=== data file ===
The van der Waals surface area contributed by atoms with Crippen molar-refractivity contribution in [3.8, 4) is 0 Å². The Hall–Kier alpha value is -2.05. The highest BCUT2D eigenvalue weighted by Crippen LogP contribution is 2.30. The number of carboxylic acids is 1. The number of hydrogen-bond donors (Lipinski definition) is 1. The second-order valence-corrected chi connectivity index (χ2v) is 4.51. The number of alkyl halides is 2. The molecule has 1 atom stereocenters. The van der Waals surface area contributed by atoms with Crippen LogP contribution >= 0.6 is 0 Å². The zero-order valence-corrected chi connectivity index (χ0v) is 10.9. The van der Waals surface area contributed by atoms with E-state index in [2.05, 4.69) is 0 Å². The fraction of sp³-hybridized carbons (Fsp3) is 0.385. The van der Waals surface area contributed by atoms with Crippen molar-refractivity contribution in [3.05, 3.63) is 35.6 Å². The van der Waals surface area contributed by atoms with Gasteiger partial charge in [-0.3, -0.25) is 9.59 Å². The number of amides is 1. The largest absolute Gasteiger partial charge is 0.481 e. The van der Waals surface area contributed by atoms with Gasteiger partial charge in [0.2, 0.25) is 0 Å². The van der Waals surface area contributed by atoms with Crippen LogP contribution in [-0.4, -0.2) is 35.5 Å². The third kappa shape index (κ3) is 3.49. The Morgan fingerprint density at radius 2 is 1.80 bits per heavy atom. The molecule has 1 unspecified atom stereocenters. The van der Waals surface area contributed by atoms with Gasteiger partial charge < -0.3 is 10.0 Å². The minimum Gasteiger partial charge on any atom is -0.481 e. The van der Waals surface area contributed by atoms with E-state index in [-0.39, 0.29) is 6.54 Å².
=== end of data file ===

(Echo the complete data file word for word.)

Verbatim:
The van der Waals surface area contributed by atoms with Crippen molar-refractivity contribution in [3.8, 4) is 0 Å². The Hall–Kier alpha value is -2.05. The highest BCUT2D eigenvalue weighted by Crippen LogP contribution is 2.30. The number of carboxylic acids is 1. The number of hydrogen-bond donors (Lipinski definition) is 1. The second-order valence-corrected chi connectivity index (χ2v) is 4.51. The number of alkyl halides is 2. The molecule has 1 atom stereocenters. The van der Waals surface area contributed by atoms with Crippen LogP contribution >= 0.6 is 0 Å². The zero-order valence-corrected chi connectivity index (χ0v) is 10.9. The van der Waals surface area contributed by atoms with E-state index in [2.05, 4.69) is 0 Å². The fraction of sp³-hybridized carbons (Fsp3) is 0.385. The van der Waals surface area contributed by atoms with Crippen molar-refractivity contribution in [3.05, 3.63) is 35.6 Å². The van der Waals surface area contributed by atoms with Gasteiger partial charge in [-0.3, -0.25) is 9.59 Å². The number of amides is 1. The largest absolute Gasteiger partial charge is 0.481 e. The van der Waals surface area contributed by atoms with Gasteiger partial charge in [0.2, 0.25) is 0 Å². The van der Waals surface area contributed by atoms with Crippen LogP contribution in [-0.4, -0.2) is 35.5 Å². The third kappa shape index (κ3) is 3.49. The Morgan fingerprint density at radius 2 is 1.80 bits per heavy atom. The molecule has 1 unspecified atom stereocenters. The van der Waals surface area contributed by atoms with Gasteiger partial charge < -0.3 is 10.0 Å². The minimum Gasteiger partial charge on any atom is -0.481 e. The van der Waals surface area contributed by atoms with E-state index in [-0.39, 0.29) is 6.54 Å².